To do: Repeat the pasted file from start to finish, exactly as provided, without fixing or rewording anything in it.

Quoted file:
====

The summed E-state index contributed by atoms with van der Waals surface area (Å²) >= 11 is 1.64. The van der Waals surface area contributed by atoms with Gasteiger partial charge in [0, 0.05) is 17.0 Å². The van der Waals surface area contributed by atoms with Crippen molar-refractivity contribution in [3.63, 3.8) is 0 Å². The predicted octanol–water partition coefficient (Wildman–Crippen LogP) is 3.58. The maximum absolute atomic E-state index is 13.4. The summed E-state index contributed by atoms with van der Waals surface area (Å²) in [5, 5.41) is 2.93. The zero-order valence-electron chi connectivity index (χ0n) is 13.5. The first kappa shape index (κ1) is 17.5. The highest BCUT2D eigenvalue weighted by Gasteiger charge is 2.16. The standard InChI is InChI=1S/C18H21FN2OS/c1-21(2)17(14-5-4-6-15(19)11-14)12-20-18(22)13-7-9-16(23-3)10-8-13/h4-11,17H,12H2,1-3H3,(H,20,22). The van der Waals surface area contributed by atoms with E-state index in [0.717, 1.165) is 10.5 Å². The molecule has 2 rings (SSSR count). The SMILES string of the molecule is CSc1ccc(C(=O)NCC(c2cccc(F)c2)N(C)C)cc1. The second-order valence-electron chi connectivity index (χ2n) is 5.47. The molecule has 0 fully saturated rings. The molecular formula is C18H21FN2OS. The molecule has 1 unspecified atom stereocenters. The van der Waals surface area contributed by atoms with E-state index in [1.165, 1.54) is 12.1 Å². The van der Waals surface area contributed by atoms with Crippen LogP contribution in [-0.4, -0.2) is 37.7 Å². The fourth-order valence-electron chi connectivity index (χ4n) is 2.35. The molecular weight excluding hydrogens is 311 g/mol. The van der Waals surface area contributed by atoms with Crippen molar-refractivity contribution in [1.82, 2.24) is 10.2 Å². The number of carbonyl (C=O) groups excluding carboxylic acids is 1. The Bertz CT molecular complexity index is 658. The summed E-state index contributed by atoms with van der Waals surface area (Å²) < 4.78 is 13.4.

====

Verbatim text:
The summed E-state index contributed by atoms with van der Waals surface area (Å²) >= 11 is 1.64. The van der Waals surface area contributed by atoms with Gasteiger partial charge in [0, 0.05) is 17.0 Å². The van der Waals surface area contributed by atoms with Crippen molar-refractivity contribution in [3.63, 3.8) is 0 Å². The predicted octanol–water partition coefficient (Wildman–Crippen LogP) is 3.58. The maximum absolute atomic E-state index is 13.4. The summed E-state index contributed by atoms with van der Waals surface area (Å²) in [5, 5.41) is 2.93. The zero-order valence-electron chi connectivity index (χ0n) is 13.5. The first kappa shape index (κ1) is 17.5. The highest BCUT2D eigenvalue weighted by Gasteiger charge is 2.16. The standard InChI is InChI=1S/C18H21FN2OS/c1-21(2)17(14-5-4-6-15(19)11-14)12-20-18(22)13-7-9-16(23-3)10-8-13/h4-11,17H,12H2,1-3H3,(H,20,22). The van der Waals surface area contributed by atoms with E-state index in [0.717, 1.165) is 10.5 Å². The molecule has 2 rings (SSSR count). The SMILES string of the molecule is CSc1ccc(C(=O)NCC(c2cccc(F)c2)N(C)C)cc1. The second-order valence-electron chi connectivity index (χ2n) is 5.47. The molecule has 0 fully saturated rings. The molecular formula is C18H21FN2OS. The molecule has 1 unspecified atom stereocenters. The van der Waals surface area contributed by atoms with E-state index in [1.165, 1.54) is 12.1 Å². The van der Waals surface area contributed by atoms with Crippen LogP contribution in [-0.4, -0.2) is 37.7 Å². The fourth-order valence-electron chi connectivity index (χ4n) is 2.35. The molecular weight excluding hydrogens is 311 g/mol. The van der Waals surface area contributed by atoms with Crippen molar-refractivity contribution in [1.82, 2.24) is 10.2 Å². The number of carbonyl (C=O) groups excluding carboxylic acids is 1. The Bertz CT molecular complexity index is 658. The summed E-state index contributed by atoms with van der Waals surface area (Å²) < 4.78 is 13.4.